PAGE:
Illustration © David Allen Sibley.
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Text © Kenn Kaufman, adapted from
Lives of North American Birds

Migration

Generally migrates late in fall and early in spring. Some on northern Pacific Coast are probably permanent residents.

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Migration

Generally migrates late in fall and early in spring. Some on northern Pacific Coast are probably permanent residents.

  • All Seasons - Common
  • All Seasons - Uncommon
  • Breeding - Common
  • Breeding - Uncommon
  • Winter - Common
  • Winter - Uncommon
  • Migration - Common
  • Migration - Uncommon
Songs and Calls
Thin, wiry, ascending ti-ti-ti, followed by tumbling chatter.
Audio © Lang Elliott, Bob McGuire, Kevin Colver, Martyn Stewart and others.
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How climate change could affect this bird's range

In the broadest and most detailed study of its kind, Audubon scientists have used hundreds of thousands of citizen-science observations and sophisticated climate models to predict how birds in the U.S. and Canada will react to climate change.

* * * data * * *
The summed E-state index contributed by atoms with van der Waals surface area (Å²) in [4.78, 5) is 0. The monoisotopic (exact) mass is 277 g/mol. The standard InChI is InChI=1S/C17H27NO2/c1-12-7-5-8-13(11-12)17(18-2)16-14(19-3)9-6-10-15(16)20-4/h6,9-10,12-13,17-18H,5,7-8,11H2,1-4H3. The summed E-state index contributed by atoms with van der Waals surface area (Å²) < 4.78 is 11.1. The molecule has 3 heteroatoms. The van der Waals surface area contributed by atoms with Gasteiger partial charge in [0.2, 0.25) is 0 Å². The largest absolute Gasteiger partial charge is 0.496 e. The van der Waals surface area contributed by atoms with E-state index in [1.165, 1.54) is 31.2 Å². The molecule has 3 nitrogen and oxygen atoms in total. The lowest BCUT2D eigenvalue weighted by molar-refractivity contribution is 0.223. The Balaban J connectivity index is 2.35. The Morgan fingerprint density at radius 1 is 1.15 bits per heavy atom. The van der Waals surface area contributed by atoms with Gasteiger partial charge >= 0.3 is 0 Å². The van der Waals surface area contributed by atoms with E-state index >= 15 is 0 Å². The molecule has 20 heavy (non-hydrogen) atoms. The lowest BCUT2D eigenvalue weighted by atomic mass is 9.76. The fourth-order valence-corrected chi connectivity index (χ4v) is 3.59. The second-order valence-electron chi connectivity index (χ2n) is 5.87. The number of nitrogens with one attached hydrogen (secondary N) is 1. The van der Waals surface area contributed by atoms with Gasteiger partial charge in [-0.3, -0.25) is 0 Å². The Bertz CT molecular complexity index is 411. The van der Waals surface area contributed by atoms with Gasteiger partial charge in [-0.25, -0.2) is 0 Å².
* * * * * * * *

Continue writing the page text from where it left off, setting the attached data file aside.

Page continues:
Learn more

Read more: climate.audubon.org
Kinglets Perching Birds

Golden-crowned Kinglet

The darker the color, the more favorable the climate conditions are for survival. The outlined areas represent approximate current range for each season.

More on reading these maps.

Each map is a visual guide to where a particular bird species may find the climate conditions it needs to survive in the future. We call this the bird’s “climatic range.”

The colors indicate the season in which the bird may find suitable conditions— blue for winter, yellow for summer (breeding), and green for where they overlap (indicating their presence year-round).

The darker the shaded area, the more likely it is the bird species will find suitable climate conditions to survive there.

The outline of the approximate current range for each season remains fixed in each frame, allowing you to compare how the range will expand, contract, or shift in the future.

The first frame of the animation shows where the bird can find a suitable climate today (based on data from 2000). The next three frames predict where this bird’s suitable climate may shift in the future—one frame each for 2020, 2050, and 2080.

You can play or pause the animation with the orange button in the lower left, or select an individual frame to study by clicking on its year.

The darker the color, the more favorable the climate conditions are for survival. The outlined areas represent approximate current range for each season. More on reading these maps.
Winter
Summer

Winter Range
Summer Range
Both Seasons